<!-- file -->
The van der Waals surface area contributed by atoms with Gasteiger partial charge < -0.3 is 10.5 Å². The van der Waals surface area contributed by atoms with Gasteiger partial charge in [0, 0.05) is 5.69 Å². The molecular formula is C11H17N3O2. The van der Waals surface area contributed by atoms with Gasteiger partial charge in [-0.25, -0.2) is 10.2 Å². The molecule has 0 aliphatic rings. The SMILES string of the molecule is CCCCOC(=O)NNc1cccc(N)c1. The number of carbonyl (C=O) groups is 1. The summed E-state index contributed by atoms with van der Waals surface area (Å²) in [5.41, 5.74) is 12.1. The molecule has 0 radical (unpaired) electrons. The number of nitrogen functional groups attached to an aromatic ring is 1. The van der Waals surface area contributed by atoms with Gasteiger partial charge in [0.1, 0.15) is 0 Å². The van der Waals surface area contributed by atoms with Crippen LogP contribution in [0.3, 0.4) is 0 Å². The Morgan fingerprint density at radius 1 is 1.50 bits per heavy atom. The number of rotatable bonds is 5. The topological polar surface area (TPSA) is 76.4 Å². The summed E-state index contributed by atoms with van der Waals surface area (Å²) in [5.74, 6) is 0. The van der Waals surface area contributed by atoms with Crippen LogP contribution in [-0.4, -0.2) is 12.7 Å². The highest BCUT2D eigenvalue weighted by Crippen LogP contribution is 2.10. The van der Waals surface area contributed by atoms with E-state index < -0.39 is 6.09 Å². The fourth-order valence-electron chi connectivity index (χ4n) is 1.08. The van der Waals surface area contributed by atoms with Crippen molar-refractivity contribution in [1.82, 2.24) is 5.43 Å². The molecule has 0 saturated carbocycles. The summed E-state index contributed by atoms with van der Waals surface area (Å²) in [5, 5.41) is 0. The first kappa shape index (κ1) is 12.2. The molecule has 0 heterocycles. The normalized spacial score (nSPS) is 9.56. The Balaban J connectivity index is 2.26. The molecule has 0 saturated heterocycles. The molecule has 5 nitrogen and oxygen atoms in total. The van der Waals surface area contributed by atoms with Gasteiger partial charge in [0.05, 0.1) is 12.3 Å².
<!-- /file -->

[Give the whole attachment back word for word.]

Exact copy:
The van der Waals surface area contributed by atoms with Gasteiger partial charge < -0.3 is 10.5 Å². The van der Waals surface area contributed by atoms with Gasteiger partial charge in [0, 0.05) is 5.69 Å². The molecular formula is C11H17N3O2. The van der Waals surface area contributed by atoms with Gasteiger partial charge in [-0.25, -0.2) is 10.2 Å². The molecule has 0 aliphatic rings. The SMILES string of the molecule is CCCCOC(=O)NNc1cccc(N)c1. The number of carbonyl (C=O) groups is 1. The summed E-state index contributed by atoms with van der Waals surface area (Å²) in [5.41, 5.74) is 12.1. The molecule has 0 radical (unpaired) electrons. The number of nitrogen functional groups attached to an aromatic ring is 1. The van der Waals surface area contributed by atoms with Gasteiger partial charge in [0.1, 0.15) is 0 Å². The van der Waals surface area contributed by atoms with Crippen LogP contribution in [0.3, 0.4) is 0 Å². The Morgan fingerprint density at radius 1 is 1.50 bits per heavy atom. The number of rotatable bonds is 5. The topological polar surface area (TPSA) is 76.4 Å². The summed E-state index contributed by atoms with van der Waals surface area (Å²) in [5.74, 6) is 0. The van der Waals surface area contributed by atoms with Crippen LogP contribution in [-0.4, -0.2) is 12.7 Å². The highest BCUT2D eigenvalue weighted by Crippen LogP contribution is 2.10. The van der Waals surface area contributed by atoms with E-state index < -0.39 is 6.09 Å². The fourth-order valence-electron chi connectivity index (χ4n) is 1.08. The van der Waals surface area contributed by atoms with Crippen molar-refractivity contribution in [1.82, 2.24) is 5.43 Å². The molecule has 0 saturated carbocycles. The summed E-state index contributed by atoms with van der Waals surface area (Å²) in [5, 5.41) is 0. The first kappa shape index (κ1) is 12.2. The molecule has 0 heterocycles. The normalized spacial score (nSPS) is 9.56. The Balaban J connectivity index is 2.26. The molecule has 0 saturated heterocycles. The molecule has 5 nitrogen and oxygen atoms in total. The van der Waals surface area contributed by atoms with Gasteiger partial charge in [0.05, 0.1) is 12.3 Å².